Inspire : Public Works Mar Apr 2013
31 HOW DID YOU FIRST GET INVOLVED IN THE LOCAL GOVERNMENT AND POLICY DEVELOPMENT SECTOR? I've worked with local government right from the beginning of my professional life. I started out in the community sector as a social worker (which not many people know!) and, right from the start, I worked collaboratively with local government to attract new ser vices into my area. I worked in many aspects of community development during this time and had to have a really strong understanding of everything going on in my local area. I've always had an interest in the things that make communities and localities great places: who are the people, what are their aspirations, what kinds of ser vices do they have, and what do they need? That is one of the things that attracted me to local gover nment from the beginning. WHAT SKILLS DID YOU DEVELOP AS A SOCIAL WORKER THAT YOU STILL USE TODAY? One of the best skills a community worker can have is an ability to understand what people's needs and aspirations are. You have to be able to empathise with people to work alongside them. The other thing that has stuck with me my whole working life is the importance of working in multi-disciplinary teams. Having an array of specialised knowledge gets the best outcomes. WHAT ARE SOME OF YOUR PROUDEST ACHIEVEMENTS? The project that has had the most signifcant, long-term impact is the Strengthening Local Democratic Capacity Project. We worked with two local governments in New South Wales and three in Victoria to strengthen their capacity for democratic decision making and the way they interact with their communities. One of the outcomes of this process was the Bronte Catchment Project, which we undertook with Waverley Council and the NSW Environmental Protection Authority. We developed a citizens' jury. It was quite a long a complicated process, but we worked with the council and the community to prioritise the council's spending. It delivered outcomes that better refected the community's aspirations. We didn't need to spend more money yet we achieved better ser vice delivery outcomes. WHAT ARE SOME OF THE OTHER EXPERIENCES YOU'VE HAD THAT TAUGHT YOU SOME VALUABLE LESSONS? After working as a social worker I was an academic for over a decade, then in private consultancy for a further decade or so. All of these experiences have enabled me to bring different things to this new role. Working in private consultancy allowed me to work with a whole range of different local governments, both in Australia and internationally. It has given me a broader perspective on some of the issues confronting local government in general. One of the projects I worked on was a major urban planning framework for Dubai in the United Arab Emirates. It involved working with local government to develop the social infrastr ucture and economic planning for an area that didn't have any of that in place. It was an enormous challenge because we had to establish frameworks for gover nance and institutional delivery arrangements. We worked with city communities and the authorities to design the entire place and ensure it met the community aspirations and the future population capacity. Leading ACELG and UTS:CLG is the ideal role for me in many ways. It brings together my academic and practice interests in way that I hope can infuence sector reform. ARE THERE ANY PEOPLE WHO'VE REALLY INSPIRED YOU? It’s diffcult for me to identify a single ‘public hero’ per se. The people who really inspire me are those in Indigenous communities who have worked all their lives to improve the circumstances of their communities, or people who live with kids with disabilities. It's the ordinary people whose lives are actually extraordinary. I know that sounds a bit cheesy, but it's true! WHAT YOU WOULD YOU LIKE TO SEE ACELG ACCOMPLISH DURING YOUR TENURE? The directional path of ACELG is pretty well set. We've got excellent partners and there has been ter rifc work done up to this point. My main goal is to better communicate the signifcance of local gover nment to people's everyday lives. Nothing -- big or small -- happens in Australia without I've always had an interest in the things that make up communities and localities: who are the people, what are their aspirations, what kinds of services do they have, and what do they need?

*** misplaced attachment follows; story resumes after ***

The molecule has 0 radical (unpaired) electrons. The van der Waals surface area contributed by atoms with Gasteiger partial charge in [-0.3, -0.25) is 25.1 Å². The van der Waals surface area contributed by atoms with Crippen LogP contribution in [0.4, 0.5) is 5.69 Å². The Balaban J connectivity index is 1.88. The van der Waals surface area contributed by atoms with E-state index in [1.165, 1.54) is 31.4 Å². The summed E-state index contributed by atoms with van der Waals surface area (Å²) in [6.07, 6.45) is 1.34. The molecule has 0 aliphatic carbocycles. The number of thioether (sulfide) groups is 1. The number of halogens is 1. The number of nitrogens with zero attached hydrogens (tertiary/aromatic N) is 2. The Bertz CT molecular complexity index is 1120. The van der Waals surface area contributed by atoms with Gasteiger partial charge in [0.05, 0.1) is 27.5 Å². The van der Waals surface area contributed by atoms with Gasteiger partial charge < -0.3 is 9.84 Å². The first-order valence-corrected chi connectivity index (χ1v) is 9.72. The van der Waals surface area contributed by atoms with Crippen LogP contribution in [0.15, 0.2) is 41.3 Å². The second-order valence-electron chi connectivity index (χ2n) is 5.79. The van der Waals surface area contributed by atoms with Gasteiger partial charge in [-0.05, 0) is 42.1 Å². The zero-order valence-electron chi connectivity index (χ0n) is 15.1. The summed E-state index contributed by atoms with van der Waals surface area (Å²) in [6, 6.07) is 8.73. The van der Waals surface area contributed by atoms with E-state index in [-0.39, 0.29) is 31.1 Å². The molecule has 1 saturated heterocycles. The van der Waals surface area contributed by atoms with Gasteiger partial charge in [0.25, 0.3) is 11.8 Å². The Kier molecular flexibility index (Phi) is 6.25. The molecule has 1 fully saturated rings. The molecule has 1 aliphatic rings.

Public Works Jan Feb 2013
Public Works May Jun 2013